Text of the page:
Everybody kept their phone number. It was the motto of our age: always be reachable.

Despite all of this, there are a few moments when his subjects have little to say or are busy with other pursuits and so, as promised, we get our anecdotes about Karl Lagerfeld including his experiences with weight loss and creativity.

Time passed and I was still alone in the living room. So I had no choice. It was time for INTERESTING ANECDOTES ABOUT KARL LAGERFELD

Another element which was a favourite with me were the footnotes peppered through the book, explaining his actions or a literary device he might be choosing, notes to himself or even just about himself. For instance,

My face was an open book. Open to the page where the murderer’s identity was revealed.

A very different and enjoyable read which I very much recommend, a story of how seemingly commonplace people can be rather surprising!

Copy reviewed: Kindle ARC, Gallic Books, 2022, 251pp.


17 thoughts on “Book Review: The Martins by David Foenkinos and translated by Sam Taylor

  1. Excellent review Mallika. Yours is the second positive review I have read on this book today. I totally agree with your comment on prolonging the life of our elderly while isolating them. The future looks scary!❤📚


    1. Thanks so much Sandy. I know, it is rather. We seem keep going on contradictory paths on every parameter (like don’t compare yourself to others vs always come out on top) and its worrying to think where it will lead us.


  2. Funnily enough, I saw this on the ‘new fiction’ table in a London bookshop yesterday but time was against me so I didn’t have an opportunity to browse. And lo, here’s your review of it today! It sounds very clever and metafictional – an intriguing read.

    Liked by 1 person

  3. I share that suspicion, almost a belief, that ‘ordinary’ people are less ordinary and potentially more interesting than they are given credit for. I learnt this early on in teaching when kids I’d prejudged as uncreative or unimaginative proved with closer acquaintance to be full of surprises.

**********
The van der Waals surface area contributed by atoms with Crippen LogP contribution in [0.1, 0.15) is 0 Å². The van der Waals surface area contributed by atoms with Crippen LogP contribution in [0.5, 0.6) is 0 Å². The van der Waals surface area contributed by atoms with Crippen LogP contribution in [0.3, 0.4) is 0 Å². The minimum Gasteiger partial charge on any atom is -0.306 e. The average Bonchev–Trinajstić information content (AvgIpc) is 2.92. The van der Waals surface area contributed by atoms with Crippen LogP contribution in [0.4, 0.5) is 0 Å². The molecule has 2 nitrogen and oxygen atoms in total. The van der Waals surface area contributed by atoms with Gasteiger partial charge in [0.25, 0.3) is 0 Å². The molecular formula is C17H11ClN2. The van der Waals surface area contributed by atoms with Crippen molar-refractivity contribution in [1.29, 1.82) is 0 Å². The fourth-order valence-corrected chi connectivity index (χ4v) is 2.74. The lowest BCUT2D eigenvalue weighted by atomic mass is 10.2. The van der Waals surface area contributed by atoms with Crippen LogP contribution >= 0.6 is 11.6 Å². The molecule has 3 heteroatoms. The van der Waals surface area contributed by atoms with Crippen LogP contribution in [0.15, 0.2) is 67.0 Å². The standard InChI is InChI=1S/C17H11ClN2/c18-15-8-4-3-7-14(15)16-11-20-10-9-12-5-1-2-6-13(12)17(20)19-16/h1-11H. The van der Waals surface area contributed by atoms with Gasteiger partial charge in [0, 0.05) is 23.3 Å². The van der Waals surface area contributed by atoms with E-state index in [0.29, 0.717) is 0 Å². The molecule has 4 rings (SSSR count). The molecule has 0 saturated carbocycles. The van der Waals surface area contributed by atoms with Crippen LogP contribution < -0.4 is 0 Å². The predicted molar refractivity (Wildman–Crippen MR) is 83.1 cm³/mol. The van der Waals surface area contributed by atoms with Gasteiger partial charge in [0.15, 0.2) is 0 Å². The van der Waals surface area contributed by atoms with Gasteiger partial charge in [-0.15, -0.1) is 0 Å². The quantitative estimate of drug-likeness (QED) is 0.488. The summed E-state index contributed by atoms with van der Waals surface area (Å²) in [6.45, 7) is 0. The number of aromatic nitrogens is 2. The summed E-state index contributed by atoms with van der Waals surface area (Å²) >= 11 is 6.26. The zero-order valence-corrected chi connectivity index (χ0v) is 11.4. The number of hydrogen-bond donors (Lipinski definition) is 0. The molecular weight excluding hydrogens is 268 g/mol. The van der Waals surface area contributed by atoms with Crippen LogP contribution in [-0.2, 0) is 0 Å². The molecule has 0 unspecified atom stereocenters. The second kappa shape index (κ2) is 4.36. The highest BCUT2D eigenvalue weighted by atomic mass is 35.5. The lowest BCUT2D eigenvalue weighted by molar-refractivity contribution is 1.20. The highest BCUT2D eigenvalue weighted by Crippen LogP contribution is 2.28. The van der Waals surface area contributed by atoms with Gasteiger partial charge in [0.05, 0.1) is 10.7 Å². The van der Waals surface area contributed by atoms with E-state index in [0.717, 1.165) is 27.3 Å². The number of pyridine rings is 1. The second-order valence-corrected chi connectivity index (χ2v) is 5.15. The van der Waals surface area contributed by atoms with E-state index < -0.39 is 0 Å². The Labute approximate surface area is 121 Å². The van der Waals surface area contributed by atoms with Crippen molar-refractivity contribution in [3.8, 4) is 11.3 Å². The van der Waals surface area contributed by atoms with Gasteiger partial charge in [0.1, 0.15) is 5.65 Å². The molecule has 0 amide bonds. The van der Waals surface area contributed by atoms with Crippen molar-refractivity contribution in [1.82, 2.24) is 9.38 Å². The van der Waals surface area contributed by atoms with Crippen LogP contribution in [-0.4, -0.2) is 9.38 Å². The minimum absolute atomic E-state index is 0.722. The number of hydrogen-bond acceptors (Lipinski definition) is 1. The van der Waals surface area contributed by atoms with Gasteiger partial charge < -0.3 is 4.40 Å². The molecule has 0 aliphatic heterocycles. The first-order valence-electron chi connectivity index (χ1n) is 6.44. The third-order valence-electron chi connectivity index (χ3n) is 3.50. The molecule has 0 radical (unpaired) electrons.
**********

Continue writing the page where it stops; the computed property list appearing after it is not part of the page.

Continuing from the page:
1. I agree, lots of people (perhaps everyone given time and circumstances) has the potential to surprise in more ways then one. Though I only taught for a short while, i did find glimpses among the students too, even in terms of how they approached their work, ideasand things. Like I think they used to say in my undergrad classes, an ordinary reasonable man can only be found in a statute book.

      Liked by 1 person

  4. Oh, I like the sound of this one, Mallika. I wonder how many stories are out there about “normal” people that would be extraordinary if someone examined their lives.

    Liked by 2 people

  5. Nice review! I enjoyed it a lot as well:
    I highly recommend his other book The Mystery of Henri Pick.
    There are lots of excellent contemporary French authors, I would mention Serge Joncour (Wild Dog especially).
    If you want something different and excellent (Prix Goncour): The Anomaly by Le Tellier.
    In nonfiction, anything by Sylvain Tesson.
    In darker fiction/ social analysis: Marion Brunet.
    If you like a specific genre, I can make you other recommendations .


    1. I remember eyeing Henri Pick when it came out but didn’t end up picking it up since I had too much on my plate at the time, but now in certainly going to be reading. Thanks for the recommendations, I’ll certainly look them up. The only other french volume I have on my TBR at the moment is Annie Ernaux, so I’m glad to have some many new to me authors to explore


  6. This wouldn’t have appealed to me initially – I’m not enthusiastic about writers writing books about writers writing books! But it does sounds as if he’s found an interesting approach and has avoided taking the process of writing too seriously.